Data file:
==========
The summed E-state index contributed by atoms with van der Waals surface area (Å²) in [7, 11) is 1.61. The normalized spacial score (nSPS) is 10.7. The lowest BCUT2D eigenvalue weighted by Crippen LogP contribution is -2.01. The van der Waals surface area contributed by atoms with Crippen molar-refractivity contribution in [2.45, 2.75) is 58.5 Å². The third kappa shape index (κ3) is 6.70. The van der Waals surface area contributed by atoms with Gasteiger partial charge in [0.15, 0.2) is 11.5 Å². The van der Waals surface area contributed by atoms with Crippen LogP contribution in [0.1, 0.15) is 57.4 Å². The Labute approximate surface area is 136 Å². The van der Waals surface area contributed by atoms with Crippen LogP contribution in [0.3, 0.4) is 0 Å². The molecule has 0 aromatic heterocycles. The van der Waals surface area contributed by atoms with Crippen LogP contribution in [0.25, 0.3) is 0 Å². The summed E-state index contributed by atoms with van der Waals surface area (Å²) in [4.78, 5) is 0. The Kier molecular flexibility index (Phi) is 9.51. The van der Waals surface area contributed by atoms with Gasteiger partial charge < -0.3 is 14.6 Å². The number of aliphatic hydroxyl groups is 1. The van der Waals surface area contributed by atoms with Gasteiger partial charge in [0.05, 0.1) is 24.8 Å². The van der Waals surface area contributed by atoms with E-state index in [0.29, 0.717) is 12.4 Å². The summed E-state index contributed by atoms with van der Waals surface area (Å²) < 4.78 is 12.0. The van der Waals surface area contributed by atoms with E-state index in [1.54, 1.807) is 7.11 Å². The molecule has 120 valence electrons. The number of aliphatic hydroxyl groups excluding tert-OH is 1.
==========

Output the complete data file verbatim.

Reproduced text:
The summed E-state index contributed by atoms with van der Waals surface area (Å²) in [7, 11) is 1.61. The normalized spacial score (nSPS) is 10.7. The lowest BCUT2D eigenvalue weighted by Crippen LogP contribution is -2.01. The van der Waals surface area contributed by atoms with Crippen molar-refractivity contribution in [2.45, 2.75) is 58.5 Å². The third kappa shape index (κ3) is 6.70. The van der Waals surface area contributed by atoms with Gasteiger partial charge in [0.15, 0.2) is 11.5 Å². The van der Waals surface area contributed by atoms with Crippen LogP contribution in [0.1, 0.15) is 57.4 Å². The Labute approximate surface area is 136 Å². The van der Waals surface area contributed by atoms with Crippen LogP contribution in [0.3, 0.4) is 0 Å². The molecule has 0 aromatic heterocycles. The van der Waals surface area contributed by atoms with Crippen LogP contribution in [0.25, 0.3) is 0 Å². The summed E-state index contributed by atoms with van der Waals surface area (Å²) in [4.78, 5) is 0. The Kier molecular flexibility index (Phi) is 9.51. The van der Waals surface area contributed by atoms with Gasteiger partial charge < -0.3 is 14.6 Å². The number of aliphatic hydroxyl groups is 1. The van der Waals surface area contributed by atoms with Gasteiger partial charge in [0.05, 0.1) is 24.8 Å². The van der Waals surface area contributed by atoms with E-state index in [0.29, 0.717) is 12.4 Å². The summed E-state index contributed by atoms with van der Waals surface area (Å²) < 4.78 is 12.0. The van der Waals surface area contributed by atoms with E-state index in [1.54, 1.807) is 7.11 Å². The molecule has 120 valence electrons. The number of aliphatic hydroxyl groups excluding tert-OH is 1.